These photographs of women in Alaska’s history tell a remarkable story.
They tell many remarkable stories. They tell of women driving trucks, hoeing gardens,
tending the sick, mushing dog teams, catching a moment’s rest, socializing
with friends, skinning reindeer, exploring a remote land, wearing the latest fashions.
In short, these women are doing things commonly associated with their gender roles
but they are also often crossing those barriers.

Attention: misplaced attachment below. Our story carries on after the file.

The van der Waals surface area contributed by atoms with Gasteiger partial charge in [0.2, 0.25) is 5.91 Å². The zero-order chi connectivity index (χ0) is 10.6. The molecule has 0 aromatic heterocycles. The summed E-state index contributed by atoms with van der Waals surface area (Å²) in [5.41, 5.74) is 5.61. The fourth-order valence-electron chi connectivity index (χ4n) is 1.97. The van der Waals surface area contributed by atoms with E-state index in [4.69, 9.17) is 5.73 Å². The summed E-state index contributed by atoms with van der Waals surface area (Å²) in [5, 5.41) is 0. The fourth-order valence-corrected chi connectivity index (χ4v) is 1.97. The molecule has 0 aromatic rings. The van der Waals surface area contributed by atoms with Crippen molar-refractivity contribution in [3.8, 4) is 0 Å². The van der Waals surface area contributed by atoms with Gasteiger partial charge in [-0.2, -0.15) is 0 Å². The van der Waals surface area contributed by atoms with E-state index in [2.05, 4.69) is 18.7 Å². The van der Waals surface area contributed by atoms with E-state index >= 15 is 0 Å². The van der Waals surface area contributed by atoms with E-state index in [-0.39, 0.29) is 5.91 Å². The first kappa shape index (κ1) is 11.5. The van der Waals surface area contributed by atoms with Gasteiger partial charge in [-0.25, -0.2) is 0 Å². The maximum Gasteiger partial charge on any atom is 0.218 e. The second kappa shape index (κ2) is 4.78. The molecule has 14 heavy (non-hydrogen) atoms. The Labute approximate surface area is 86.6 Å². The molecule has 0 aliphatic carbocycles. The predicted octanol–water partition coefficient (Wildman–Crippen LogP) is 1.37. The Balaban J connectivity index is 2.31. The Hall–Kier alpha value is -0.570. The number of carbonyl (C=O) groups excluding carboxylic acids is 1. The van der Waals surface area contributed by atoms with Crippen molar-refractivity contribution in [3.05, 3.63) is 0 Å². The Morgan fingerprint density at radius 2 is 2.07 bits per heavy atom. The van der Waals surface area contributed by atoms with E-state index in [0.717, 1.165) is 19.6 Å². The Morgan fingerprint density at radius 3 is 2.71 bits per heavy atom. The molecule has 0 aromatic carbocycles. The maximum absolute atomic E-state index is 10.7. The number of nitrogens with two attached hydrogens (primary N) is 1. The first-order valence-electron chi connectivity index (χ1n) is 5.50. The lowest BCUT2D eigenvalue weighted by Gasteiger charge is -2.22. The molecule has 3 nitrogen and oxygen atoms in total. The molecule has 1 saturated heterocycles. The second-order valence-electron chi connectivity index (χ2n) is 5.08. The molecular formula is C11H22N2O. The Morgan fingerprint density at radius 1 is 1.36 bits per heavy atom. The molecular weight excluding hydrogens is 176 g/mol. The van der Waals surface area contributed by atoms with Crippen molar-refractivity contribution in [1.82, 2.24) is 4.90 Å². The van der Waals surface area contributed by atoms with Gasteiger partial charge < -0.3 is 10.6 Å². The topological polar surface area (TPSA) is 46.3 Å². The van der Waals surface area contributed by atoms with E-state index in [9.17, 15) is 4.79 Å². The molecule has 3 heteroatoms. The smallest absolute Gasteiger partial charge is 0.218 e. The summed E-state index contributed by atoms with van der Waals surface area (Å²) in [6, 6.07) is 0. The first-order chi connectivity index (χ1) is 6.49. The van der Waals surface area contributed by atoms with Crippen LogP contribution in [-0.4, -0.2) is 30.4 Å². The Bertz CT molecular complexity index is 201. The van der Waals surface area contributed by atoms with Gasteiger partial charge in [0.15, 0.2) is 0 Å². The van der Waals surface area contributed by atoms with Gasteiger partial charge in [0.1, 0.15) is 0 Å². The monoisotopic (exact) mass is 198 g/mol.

Kiana, November 1939. This portrait of Nellie Atoruk standing in
front of her cabin and cache hints at winter life in northern Alaska.
[Alice Wran Photograph Album, HMC-0617]
Kenai Lake, ca. 1941-1945. “Alaska Nellie” Lawing poses for a
portrait in the door of her cabin next to a few of her hunting trophies. A legend
in Southcentral Alaska, Nellie came to Alaska alone at the age of 42 in 1915 and
was the first woman to get a roadhouse contract from the railroad.
[Arthur O. Trosvik papers, HMC-0503]